Qualities of Effective Followers Loyal, effective team player with a contagious attitude Always ready to accept tasks One who remains positive in changing or confusing situations Regards peers well and is well-regarded Acts for the good of the team, as well as self Competent Dedicated Honest, Sincere Strong, Independent
Qualities of Effective Followers “Good followers are reliable and dependable people, whom leadership can count on in the clutch” They are “assertive, critical thinkers, who allow their talents to be utilized, but who will refuse to be used and abused by leadership” Chaleff developed a model for the courageous follower that requires “the courage to assume responsibility, the courage to serve, the courage to challenge, the courage to participate in transformation, and the courage to leave’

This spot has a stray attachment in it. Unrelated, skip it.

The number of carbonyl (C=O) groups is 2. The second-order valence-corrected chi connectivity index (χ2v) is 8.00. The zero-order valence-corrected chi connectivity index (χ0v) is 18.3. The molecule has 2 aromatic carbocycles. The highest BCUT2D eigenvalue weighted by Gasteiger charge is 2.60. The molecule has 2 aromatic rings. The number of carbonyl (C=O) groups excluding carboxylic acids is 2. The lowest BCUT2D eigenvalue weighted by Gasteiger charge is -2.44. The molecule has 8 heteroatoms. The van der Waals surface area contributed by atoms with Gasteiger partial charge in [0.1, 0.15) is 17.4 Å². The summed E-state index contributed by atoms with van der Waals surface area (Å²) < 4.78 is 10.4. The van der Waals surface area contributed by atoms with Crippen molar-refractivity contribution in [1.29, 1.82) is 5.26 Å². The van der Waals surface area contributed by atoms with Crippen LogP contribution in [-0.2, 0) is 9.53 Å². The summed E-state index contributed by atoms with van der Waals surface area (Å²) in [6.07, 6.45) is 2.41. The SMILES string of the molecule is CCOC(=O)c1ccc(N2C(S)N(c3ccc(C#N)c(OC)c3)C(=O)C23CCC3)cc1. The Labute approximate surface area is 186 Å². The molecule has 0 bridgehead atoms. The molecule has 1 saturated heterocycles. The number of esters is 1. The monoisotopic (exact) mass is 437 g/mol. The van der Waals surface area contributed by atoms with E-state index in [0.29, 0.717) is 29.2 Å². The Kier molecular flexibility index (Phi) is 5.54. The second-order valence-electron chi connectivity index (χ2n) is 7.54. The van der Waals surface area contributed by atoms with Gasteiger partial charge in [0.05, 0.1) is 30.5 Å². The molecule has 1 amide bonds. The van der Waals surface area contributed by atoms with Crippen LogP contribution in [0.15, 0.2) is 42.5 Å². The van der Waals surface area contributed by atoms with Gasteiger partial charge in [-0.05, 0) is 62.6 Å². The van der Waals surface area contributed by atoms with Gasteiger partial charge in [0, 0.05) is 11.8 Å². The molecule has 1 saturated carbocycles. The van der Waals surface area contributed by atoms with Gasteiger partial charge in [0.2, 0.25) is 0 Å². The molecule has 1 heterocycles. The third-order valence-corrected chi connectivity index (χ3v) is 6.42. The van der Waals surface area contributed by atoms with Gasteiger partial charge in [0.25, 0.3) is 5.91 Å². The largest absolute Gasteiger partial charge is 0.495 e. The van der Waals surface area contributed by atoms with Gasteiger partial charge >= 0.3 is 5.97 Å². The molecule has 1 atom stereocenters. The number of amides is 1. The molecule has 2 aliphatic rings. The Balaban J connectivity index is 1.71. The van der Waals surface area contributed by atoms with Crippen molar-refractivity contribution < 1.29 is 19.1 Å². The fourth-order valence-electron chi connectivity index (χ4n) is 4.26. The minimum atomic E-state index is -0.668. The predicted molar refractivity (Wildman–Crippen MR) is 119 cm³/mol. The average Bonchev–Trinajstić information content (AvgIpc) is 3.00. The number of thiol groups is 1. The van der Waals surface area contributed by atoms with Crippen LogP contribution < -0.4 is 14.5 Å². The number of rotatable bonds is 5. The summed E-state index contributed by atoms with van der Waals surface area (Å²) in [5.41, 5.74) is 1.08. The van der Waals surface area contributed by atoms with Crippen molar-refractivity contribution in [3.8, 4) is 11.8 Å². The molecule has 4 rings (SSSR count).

Robert Kelley Harvard Business Review Article “In Praise of Followers” 4 Essential Qualities ◦ Self-management ◦ Commitment ◦ Competence and Focus ◦ Courage Another way of framing qualities of effective followers is to say we want them to be generally the same as qualities of effective leaders.
The Followers Certain aspects of followers affect the leadership process: ◦ Expectations ◦ Personality traits ◦ Maturity levels ◦ Levels of competence ◦ Motivation
The Followers (continued) Workers who share a leader’s goals and values will be more motivated to do their work. The number of followers reporting to a leader can have significant implications. Other relevant variables include follower’s trust in the leader and their confidence (or not) that he or she is interested in their well-being.
Follower-Leader Comparison Follower Power ??? ◦ Effective followers generally use referent or expert power to strengthen their position. ◦ Regarding followers---- Research tells us that higher intelligence and certain personality traits such as agreeableness and dependability relate to higher performance.
Graen & Scandura’s LMX Theory Leader- Member Exchange Theory Expectations In-Group Out-Group Psychological Bank Account Resulting Performance